Davis Travel Center Sparks Conversation and Sales with Nostalgic Candy

When Betsy Decker spotted nostalgic candies in a local restaurant, she knew she wanted to add them to the product mix Davis Travel Center. As the receiv­ing manager at the location, Decker is always looking for new and innovative products. “I immediately thought this had a lot of room for growth. I started looking for sources to purchase this product and was disappointed to re­alize it wasn’t available on a local level through any of our current dis­tributors,” she said.

After searching online, Decker was able to find the products through a distribu­tor in New York. In 2010, she started small, purchasing five SKUs in her first order. “I immediately saw the potential in sales after putting it on the floor. In our first year we aver­aged approximately $1,300 a month in sales. After seeing how well it did on the front counter, I knew I wanted to feature these items on a freestand­ing display,” she said.

Once Decker found a display that would work well without taking up too much floor space, she began in­creasing the number of products she carried and saw sales multiply quick­ly. “We did this by increasing all the nostalgic items and by adding a kids' novelty section to the rack. By 2012 we had doubled our sales. And our sales continue to grow at a much faster rate than all other items in the store,” she said, adding that she is constantly looking to add more to the category.

But the racks are about more than just candy. They’re about memories. “The rack not only sells a lot of prod­uct for us, but it is a wonderful con­versation starter for most of our older customers,” Decker said, adding that many customers are surprised to see their childhood favorites all in one place. “They all seem to remember buying them as kids and many pur­chase them for that reason alone.”

Take a Trip Down Memory Lane
Nearly everyone has a favorite candy from their childhood. Here is a quick look at some of the top-selling products by decade.

The 1940s

  • Almond Joy
  • Bubble Gum Cigars
  • Bun Bars
  • Candy Cigarettes
  • Licorice Ropes and Twists

The 1960s

  • Lemonheads
  • Starburst
  • SweeTarts
  • Candy Buttons
  • Razzles

The 1950s

  • Nik L Nips
  • Candy Buttons
  • Candy Lipstick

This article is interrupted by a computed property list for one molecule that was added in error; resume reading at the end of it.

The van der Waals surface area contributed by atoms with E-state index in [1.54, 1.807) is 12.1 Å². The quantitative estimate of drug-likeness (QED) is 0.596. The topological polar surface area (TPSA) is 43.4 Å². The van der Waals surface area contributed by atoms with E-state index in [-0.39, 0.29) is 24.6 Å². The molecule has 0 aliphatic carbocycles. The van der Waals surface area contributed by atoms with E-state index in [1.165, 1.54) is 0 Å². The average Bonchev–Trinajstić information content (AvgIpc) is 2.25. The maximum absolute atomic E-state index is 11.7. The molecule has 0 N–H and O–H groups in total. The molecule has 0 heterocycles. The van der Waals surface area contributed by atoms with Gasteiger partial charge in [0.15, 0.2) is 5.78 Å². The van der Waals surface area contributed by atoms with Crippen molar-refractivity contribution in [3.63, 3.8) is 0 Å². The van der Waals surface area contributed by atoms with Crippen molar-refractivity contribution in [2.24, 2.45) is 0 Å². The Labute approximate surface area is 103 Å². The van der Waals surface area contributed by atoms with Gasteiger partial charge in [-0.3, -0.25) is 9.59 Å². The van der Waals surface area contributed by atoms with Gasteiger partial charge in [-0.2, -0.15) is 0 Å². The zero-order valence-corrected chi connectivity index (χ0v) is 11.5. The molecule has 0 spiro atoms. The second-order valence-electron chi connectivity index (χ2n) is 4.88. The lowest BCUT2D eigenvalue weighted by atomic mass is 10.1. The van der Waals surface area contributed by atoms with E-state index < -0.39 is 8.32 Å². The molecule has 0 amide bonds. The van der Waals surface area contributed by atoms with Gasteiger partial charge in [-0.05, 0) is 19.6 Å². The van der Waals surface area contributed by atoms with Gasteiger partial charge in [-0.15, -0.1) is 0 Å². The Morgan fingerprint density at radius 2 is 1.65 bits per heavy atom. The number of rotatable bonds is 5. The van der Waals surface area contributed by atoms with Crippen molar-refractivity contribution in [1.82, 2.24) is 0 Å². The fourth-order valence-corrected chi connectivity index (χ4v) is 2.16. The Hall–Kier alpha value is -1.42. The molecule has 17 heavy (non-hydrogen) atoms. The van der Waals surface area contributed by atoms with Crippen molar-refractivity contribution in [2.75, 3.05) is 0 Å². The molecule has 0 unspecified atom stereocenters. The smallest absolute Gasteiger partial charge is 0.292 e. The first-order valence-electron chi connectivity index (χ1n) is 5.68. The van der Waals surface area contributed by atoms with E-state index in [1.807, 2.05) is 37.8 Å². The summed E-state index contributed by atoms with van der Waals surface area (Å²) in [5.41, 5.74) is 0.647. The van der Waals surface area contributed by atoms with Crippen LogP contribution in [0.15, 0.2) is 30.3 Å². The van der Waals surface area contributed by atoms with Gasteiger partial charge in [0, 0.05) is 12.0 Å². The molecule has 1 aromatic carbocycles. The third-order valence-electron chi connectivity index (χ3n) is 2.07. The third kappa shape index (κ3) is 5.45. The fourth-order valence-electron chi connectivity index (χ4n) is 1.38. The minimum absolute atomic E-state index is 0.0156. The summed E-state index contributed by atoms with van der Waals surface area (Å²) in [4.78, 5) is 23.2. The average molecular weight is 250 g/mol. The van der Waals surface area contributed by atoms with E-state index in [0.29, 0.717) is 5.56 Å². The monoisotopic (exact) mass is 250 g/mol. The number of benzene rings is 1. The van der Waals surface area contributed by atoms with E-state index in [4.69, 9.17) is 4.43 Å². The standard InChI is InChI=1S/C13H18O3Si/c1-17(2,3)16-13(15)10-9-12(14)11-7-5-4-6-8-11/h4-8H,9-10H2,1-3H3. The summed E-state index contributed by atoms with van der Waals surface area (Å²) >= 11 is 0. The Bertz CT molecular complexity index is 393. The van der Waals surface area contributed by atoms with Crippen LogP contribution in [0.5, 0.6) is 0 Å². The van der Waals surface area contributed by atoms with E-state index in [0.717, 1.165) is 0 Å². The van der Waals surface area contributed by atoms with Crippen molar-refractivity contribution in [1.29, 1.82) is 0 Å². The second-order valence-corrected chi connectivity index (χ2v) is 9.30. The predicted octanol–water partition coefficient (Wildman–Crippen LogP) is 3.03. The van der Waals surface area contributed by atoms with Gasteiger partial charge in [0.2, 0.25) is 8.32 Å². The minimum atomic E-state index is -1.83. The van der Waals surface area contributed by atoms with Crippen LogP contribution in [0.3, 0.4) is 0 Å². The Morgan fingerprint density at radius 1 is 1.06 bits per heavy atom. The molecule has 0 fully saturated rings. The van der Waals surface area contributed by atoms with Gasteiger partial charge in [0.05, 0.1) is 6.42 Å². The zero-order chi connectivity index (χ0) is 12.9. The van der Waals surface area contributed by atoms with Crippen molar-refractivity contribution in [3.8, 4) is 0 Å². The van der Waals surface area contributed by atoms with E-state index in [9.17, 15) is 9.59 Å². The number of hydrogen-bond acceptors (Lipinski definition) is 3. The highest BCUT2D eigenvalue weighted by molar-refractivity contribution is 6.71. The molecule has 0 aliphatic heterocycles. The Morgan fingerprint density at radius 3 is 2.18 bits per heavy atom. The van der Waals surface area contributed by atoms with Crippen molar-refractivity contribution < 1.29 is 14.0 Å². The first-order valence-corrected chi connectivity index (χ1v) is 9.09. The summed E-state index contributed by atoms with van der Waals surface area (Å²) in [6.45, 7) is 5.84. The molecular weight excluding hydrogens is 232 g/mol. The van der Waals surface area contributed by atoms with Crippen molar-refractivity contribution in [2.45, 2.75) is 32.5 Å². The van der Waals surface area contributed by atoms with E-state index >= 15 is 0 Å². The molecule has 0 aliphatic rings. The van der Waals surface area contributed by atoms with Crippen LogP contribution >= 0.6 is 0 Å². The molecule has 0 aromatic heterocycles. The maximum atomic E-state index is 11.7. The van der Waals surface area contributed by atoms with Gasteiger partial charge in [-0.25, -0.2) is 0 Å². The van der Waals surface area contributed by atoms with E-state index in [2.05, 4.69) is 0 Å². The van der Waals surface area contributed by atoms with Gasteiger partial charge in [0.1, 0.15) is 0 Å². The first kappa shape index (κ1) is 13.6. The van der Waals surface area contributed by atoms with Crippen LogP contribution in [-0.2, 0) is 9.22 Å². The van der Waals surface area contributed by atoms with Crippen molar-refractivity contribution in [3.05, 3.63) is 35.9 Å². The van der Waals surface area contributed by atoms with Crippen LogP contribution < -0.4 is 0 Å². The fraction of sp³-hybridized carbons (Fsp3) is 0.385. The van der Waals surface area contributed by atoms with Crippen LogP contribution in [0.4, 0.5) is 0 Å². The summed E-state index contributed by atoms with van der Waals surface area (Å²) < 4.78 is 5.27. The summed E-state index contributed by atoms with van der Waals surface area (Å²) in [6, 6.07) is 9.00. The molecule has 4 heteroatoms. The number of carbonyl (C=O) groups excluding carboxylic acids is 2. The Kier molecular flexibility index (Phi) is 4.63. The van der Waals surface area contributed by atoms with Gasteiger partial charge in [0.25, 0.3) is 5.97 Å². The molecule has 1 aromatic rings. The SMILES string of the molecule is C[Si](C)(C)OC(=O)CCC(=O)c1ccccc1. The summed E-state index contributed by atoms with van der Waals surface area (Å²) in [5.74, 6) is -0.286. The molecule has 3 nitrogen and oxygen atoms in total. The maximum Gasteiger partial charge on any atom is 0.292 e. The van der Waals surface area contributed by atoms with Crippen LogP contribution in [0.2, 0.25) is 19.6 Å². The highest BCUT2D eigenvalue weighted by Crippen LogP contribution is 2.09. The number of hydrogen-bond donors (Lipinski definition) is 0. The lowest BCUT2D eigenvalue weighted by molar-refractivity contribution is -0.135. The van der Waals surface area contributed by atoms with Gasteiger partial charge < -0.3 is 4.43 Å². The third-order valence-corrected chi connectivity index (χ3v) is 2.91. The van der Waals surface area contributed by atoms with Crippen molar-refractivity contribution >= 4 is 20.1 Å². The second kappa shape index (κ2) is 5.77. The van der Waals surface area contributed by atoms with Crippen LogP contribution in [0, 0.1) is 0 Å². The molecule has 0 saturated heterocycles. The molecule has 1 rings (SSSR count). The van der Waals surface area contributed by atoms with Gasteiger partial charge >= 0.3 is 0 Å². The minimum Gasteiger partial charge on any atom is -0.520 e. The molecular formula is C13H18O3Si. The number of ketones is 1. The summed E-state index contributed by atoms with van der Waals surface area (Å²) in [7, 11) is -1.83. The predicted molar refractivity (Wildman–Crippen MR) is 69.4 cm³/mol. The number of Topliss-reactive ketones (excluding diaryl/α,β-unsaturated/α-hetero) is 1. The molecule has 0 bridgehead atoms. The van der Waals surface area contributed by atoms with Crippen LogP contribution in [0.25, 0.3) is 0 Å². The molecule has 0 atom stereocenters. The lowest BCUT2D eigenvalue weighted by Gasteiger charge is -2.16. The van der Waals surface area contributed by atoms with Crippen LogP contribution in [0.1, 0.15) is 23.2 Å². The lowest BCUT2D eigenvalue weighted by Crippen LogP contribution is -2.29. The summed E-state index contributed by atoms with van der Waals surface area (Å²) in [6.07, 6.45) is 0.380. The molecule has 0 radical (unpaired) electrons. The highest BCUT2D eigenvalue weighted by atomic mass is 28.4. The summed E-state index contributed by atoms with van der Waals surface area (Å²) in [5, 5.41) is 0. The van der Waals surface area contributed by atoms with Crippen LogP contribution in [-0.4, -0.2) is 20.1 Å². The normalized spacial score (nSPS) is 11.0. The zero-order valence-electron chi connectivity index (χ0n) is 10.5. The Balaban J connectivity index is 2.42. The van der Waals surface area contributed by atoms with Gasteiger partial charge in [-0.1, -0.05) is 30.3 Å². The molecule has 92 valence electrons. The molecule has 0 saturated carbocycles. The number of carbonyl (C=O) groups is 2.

• Charleston Chew
  • Turkish Taffy

The 1970s

  • Bottlecaps
  • Blowpops
  • Freshen-up Bubblegum Gobstoppers
  • Laffy Taffy 

Share Your Stories With NATSO
Did you know that Deluxe Truck Stop hosted Sen. Roy Blunt (R-Missouri) or that Greater Chicago Truck Plaza won an award? How about that Sapp Bros. has added natural gas to one location and plans to add it to another? NATSO has featured these along with several other stories on independent operations in a variety of places. One common thread through these stories and this one on nostalgic candy is that they were all pitched to NATSO by the independent operator.

From Biz Brief to Stop Watch to the blog, NATSO is working to highlight the latest activities, best practices and innovative solutions independent operators are undertaking.

Sharing these stories helps demonstrate the important role independent truckstop and travel plaza operators play in their communities and along the nation’s highways. Moreover, the stories provide great publicity and recognition for your staff and your business, and they can help inspire fellow independents.

To submit a story to NATSO, email a press release, story idea or rough draft to editor@natso.com. We will take it from there. And, pictures are always appreciated. 

Mindy Long's photo

Mindy Long

Before launching a full-time freelance career, Long edited NATSO's Stop Watch magazine. Prior to that Long worked as a staff reporter for Transport Topics, a weekly trade newspaper, covering freight transportation, fuel and environmental issues. In addition to covering the transportation sector, Long has written, reported and edited for a variety of media outlets. She was the Washington correspondent for WCAX-TV (CBS) in Burlington, Vt., a criminal court reporter in Chicago and a freelance copy editor for Kiplinger’s Personal Finance magazine in Washington D.C. Long hold a master’s degree from Northwestern University’s Medill School of Journalism in Evanston, Ill., and a bachelor’s degree in Communications from Westminster College in Salt Lake City.More
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